Comment Spam FAQ

How can you identify comment spam?

How can you tell whether a remark on your blog is spam or not? This is a difficult decision, and it is entirely up to the blog owner. Some site owners will read every comment and deem it legitimate if it demonstrates that the reader read the content. Other blog owners will consider a remark to be spam if the link does not belong to the same industry as their blog.

Here are some questions you may ask yourself while reviewing a remark to assist you decide whether or not to accept it for publication on your site.

  • Is the author of the comment using his or her actual name or keywords? The inclusion of keywords in a comment’s name box without a true first and/or last name is nearly usually indicative of an SEO spammer.
  • Is the same comment author utilizing several email addresses or website addresses? If “Jane Smith” comments on a fishing site one day, a clothes business the next, and a pet supply company the next, they might be an SEO spammer.
  • Would I want my blog visitors to click on the link provided by the comment author? Don’t approve the remark if the response is no. Or remove the link, however you may receive a negative response from the comment author if they see you accepted their comment but removed their link.
  • Is the comment particular to this post or might it apply to any post?
  • Is the author of the remark using a legitimate email address? You probably don’t have time to email everyone of your comment authors. However, if you see someone commenting with the email address email@email.com, it’s likely that it’s not a legitimate email address.

When it comes to trackback spam, sometimes all you have to do is look at the URL from which the trackback originated. Some websites will include multiple links to blog entries at the conclusion of theirs in order to get trackbacks from those blogs. If you don’t believe the genuine blog author linked to your blog post for a legitimate cause (for example, they enjoyed your piece), don’t approve it.

Do comments affect SEO?

Yes, comments may have an impact on your SEO, both positively and negatively.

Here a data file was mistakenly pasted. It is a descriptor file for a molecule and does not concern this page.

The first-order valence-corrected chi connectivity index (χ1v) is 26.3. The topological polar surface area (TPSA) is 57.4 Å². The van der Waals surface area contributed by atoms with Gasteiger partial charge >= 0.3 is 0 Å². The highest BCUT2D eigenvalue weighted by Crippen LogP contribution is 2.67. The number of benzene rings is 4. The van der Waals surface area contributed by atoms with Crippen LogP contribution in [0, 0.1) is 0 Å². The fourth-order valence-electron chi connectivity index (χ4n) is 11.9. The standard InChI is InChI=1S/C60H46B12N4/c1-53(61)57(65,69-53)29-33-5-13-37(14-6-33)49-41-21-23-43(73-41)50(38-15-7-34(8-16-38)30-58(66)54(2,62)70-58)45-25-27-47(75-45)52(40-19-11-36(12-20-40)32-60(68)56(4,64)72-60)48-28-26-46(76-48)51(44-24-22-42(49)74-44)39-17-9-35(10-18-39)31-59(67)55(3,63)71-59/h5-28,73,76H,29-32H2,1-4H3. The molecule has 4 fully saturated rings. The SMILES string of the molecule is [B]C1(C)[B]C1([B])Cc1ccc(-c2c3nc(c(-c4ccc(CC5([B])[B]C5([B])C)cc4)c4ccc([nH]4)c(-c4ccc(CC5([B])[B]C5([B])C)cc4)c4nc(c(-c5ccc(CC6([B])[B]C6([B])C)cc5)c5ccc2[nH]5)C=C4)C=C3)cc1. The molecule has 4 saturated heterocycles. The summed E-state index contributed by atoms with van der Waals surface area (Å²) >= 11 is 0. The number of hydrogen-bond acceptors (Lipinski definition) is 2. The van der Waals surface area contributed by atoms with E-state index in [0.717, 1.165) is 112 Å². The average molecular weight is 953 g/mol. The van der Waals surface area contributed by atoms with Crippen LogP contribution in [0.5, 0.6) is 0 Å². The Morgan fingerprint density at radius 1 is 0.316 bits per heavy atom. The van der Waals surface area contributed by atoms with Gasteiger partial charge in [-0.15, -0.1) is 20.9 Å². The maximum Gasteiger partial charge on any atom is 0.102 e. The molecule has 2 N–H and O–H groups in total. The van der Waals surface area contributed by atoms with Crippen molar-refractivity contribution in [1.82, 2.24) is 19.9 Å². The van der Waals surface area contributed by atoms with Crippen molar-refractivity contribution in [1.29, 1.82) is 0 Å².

Comments are like a double-edged sword. They are an excellent engagement signal, which is beneficial to SEO but may also be detrimental in some circumstances. This is why some publishers have chosen to disable comments on their sites, while others heavily moderate them.

The SEO community is unanimous in its belief that comments may have an influence on SEO, both favorably and adversely. The latter stems from spam, which is undoubtedly a problem that will not go away anytime soon. The former is strongly connected to keyword density and engagement, both of which contribute to your total PQ (Page Quality).

Low-quality comments can tank a web page and they usually come from automated spammers. In general, any user-generated content that doesn’t add value to the article or page should be disregarded as spam as well. Comments that are extremely short, contain irrelevant external links, and are not related to the content of your page will harm SEO.

You can set appropriate measures for fighting spammers by getting a spam filter like the Akismet anti-spam WordPress plugin. In addition, there are numerous ways for webmasters to combat blog spam, by using other anti-spam plugins for blogs with registered trademarks (e.g., Challenge, Referrer Bouncer) that block the majority of spam comments.

You can also require some or all commenters to pass a CAPTCHA test to prove they are not spambots. These tools can provide a powerful way to stop comment spam and sort out the good from the bad comments for you.

Spammers are more cunning than ever before, and they may masquerade spam as real comments. However, if you ‘nofollow’ comment links, this isn’t a big deal. The nofollow Meta property (or rel nofollow tag) instructs search engine algorithms not to transfer any “link equity” to certain links. WordPress site does this automatically.

Don’t forget: check out the other definitions (over 200) in our growing SEO glossary.

Let Us Help You Create Content Worth Ranking

Hopefully, this article has given you a better understanding of comment spam.

If you haven’t already enabled comments on your blog, now is the time! Fortunately, you have a variety of options for getting SEO-friendly comments on your blog posts.

The first method is to allow comments using your blog’s native content management system (CMS). WordPress, Wix, and the majority of other blog providers all have built-in comment systems that allow your readers to discuss your blog posts.

You can also use other comment clients on your blog if you’re in a pinch. Disqus and other commenting systems are widely used, even on do-it-yourself blogs.

We have a great team of content marketers at Loganix who understand how to use blogs (and blog comments) to your site’s advantage. Our experts have spent time writing and editing blogs in order to provide exceptional results for our clients.

We’ll now do the same for you!

Hand off the toughest tasks in SEO, PPC, and content without compromising quality

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Written by Adam Steele on September 30, 2021

COO and Product Director at Loganix. Recovering SEO, now focused on the understanding how Loganix can make the work-lives of SEO and agency folks more enjoyable, and profitable. Writing from beautiful Vancouver, British Columbia.